I like to think that since it was Milk and Honey that first introduced me to this writer, it shall always be close to my heart. But nonetheless, The Sun and her Flowers was just ass amazing, covering much more diversity than in the former one. One will find that there are many more long and descriptive pieces in the latter book. The themes of love, hatred, feminity, migration, evolution and well as the more painful ones of tragedy and loss, find their way to grip the readers’ hearts through the intricate magic in Kaur’s words. Truly a piece of art, I found The Sun and her Flowers very inspiring and moving.
 
Verdict:
I really enjoyed this collection and hope to re-read it soon. Considerably different than Milk and Honey but nonetheless just as amazing, I rate this a 4.5/5 stars.
 
 
 
 

The First Word, Husain Ali, 2017

 
 
 
 
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Title: The First Word
Author: Husain Ali
Publisher: Blue Rose Publishers
Format: Paperback
Language: English
Pages: 148
Synopsis:
Poetry is the language of romance and philosophy. It conveys the words of an angry breeze. It is written on the foundations of mountains. And it can be the voice of a silent man. Husain Ali brings you his collection of poetry, where the words sing happy songs on lush green hills under a yellow sun, waft across cafes in Paris, carry the aroma of cinnamon and coffee, lament over the loss of friends and lovers and take you across Mongolian landscapes. There are words that weave a world free of hatred and chaos, tensions and wars. There are words of dreams and intergalactic travels. These poems simply ask you to connect with your feelings and let your imagination run wild.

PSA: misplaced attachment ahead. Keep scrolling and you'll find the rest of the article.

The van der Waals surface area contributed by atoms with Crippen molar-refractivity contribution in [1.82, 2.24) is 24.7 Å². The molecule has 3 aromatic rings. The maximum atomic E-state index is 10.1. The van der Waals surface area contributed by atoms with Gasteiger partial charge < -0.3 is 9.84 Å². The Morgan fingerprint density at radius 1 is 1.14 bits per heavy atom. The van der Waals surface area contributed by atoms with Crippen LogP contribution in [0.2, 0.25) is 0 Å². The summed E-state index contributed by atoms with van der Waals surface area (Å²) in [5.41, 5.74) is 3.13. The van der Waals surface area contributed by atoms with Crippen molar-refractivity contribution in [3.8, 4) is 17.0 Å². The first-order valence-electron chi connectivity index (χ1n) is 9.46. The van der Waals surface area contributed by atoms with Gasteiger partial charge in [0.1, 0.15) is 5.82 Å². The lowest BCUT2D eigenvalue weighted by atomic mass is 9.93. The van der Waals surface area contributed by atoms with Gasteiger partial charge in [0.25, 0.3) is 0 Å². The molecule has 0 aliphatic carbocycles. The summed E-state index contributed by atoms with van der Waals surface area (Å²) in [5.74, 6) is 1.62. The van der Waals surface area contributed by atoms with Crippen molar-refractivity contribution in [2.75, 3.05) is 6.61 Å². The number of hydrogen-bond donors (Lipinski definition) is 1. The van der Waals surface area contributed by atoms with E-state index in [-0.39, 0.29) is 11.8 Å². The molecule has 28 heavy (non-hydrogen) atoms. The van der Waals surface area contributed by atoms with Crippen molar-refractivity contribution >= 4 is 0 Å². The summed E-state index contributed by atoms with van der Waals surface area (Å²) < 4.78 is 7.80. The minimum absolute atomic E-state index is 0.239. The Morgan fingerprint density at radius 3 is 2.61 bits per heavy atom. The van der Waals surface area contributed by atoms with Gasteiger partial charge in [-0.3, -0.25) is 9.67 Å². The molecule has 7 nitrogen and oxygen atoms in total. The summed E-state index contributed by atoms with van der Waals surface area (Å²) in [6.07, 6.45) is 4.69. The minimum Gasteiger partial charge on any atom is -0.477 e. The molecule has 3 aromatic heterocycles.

My review:
Let me first talk about how beautiful the cover of the book is! Had I not got it as a review copy, I most probably would have bought it simply as a cover buy! Getting into the review, I found this collection of poetry very diverse, and delightfully so.
It is important to realize that poetry is something that everyone interprets differently, so kindly do understand if my understanding is different from yours. The difference need not imply that one is right and the other wrong.
The First Word was an enjoyable experience, and it’s a book that I shall pick up again soon. There is a recurring theme of death, loss and coping with it, throughout the book, however, so keep that in mind if it is something that upsets you. Memories and dreams also play a significant role in this collection of poems. Nonetheless, it also celebrates and counteracts all these sad facts of life through the indomitable human spirit, interspersed with hope, faith, and love.